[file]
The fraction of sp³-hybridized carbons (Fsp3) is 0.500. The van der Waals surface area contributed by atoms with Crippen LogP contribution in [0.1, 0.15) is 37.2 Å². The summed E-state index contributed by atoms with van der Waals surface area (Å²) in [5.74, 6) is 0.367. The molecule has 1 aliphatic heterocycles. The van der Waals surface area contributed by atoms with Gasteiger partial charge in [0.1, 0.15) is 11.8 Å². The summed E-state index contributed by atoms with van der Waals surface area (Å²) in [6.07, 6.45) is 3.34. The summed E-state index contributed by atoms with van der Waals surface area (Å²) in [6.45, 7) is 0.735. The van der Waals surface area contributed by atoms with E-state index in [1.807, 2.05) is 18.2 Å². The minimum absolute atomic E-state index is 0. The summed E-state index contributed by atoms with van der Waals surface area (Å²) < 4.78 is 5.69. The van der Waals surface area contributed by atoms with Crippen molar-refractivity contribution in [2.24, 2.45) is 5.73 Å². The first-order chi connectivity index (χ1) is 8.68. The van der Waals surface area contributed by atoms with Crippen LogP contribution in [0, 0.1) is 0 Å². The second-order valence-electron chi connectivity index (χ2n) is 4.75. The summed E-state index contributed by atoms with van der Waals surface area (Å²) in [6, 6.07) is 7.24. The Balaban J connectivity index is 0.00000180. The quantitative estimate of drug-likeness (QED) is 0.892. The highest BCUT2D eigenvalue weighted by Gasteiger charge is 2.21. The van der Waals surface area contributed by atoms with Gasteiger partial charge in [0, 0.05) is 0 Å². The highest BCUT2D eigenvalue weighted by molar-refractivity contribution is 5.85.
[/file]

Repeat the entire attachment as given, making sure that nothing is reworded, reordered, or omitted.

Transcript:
The fraction of sp³-hybridized carbons (Fsp3) is 0.500. The van der Waals surface area contributed by atoms with Crippen LogP contribution in [0.1, 0.15) is 37.2 Å². The summed E-state index contributed by atoms with van der Waals surface area (Å²) in [5.74, 6) is 0.367. The molecule has 1 aliphatic heterocycles. The van der Waals surface area contributed by atoms with Gasteiger partial charge in [0.1, 0.15) is 11.8 Å². The summed E-state index contributed by atoms with van der Waals surface area (Å²) in [6.07, 6.45) is 3.34. The summed E-state index contributed by atoms with van der Waals surface area (Å²) in [6.45, 7) is 0.735. The van der Waals surface area contributed by atoms with E-state index in [1.807, 2.05) is 18.2 Å². The minimum absolute atomic E-state index is 0. The summed E-state index contributed by atoms with van der Waals surface area (Å²) < 4.78 is 5.69. The van der Waals surface area contributed by atoms with Crippen molar-refractivity contribution in [2.24, 2.45) is 5.73 Å². The first-order chi connectivity index (χ1) is 8.68. The van der Waals surface area contributed by atoms with Crippen LogP contribution in [0, 0.1) is 0 Å². The second-order valence-electron chi connectivity index (χ2n) is 4.75. The summed E-state index contributed by atoms with van der Waals surface area (Å²) in [6, 6.07) is 7.24. The Balaban J connectivity index is 0.00000180. The quantitative estimate of drug-likeness (QED) is 0.892. The highest BCUT2D eigenvalue weighted by Gasteiger charge is 2.21. The van der Waals surface area contributed by atoms with Gasteiger partial charge in [0, 0.05) is 0 Å². The highest BCUT2D eigenvalue weighted by molar-refractivity contribution is 5.85.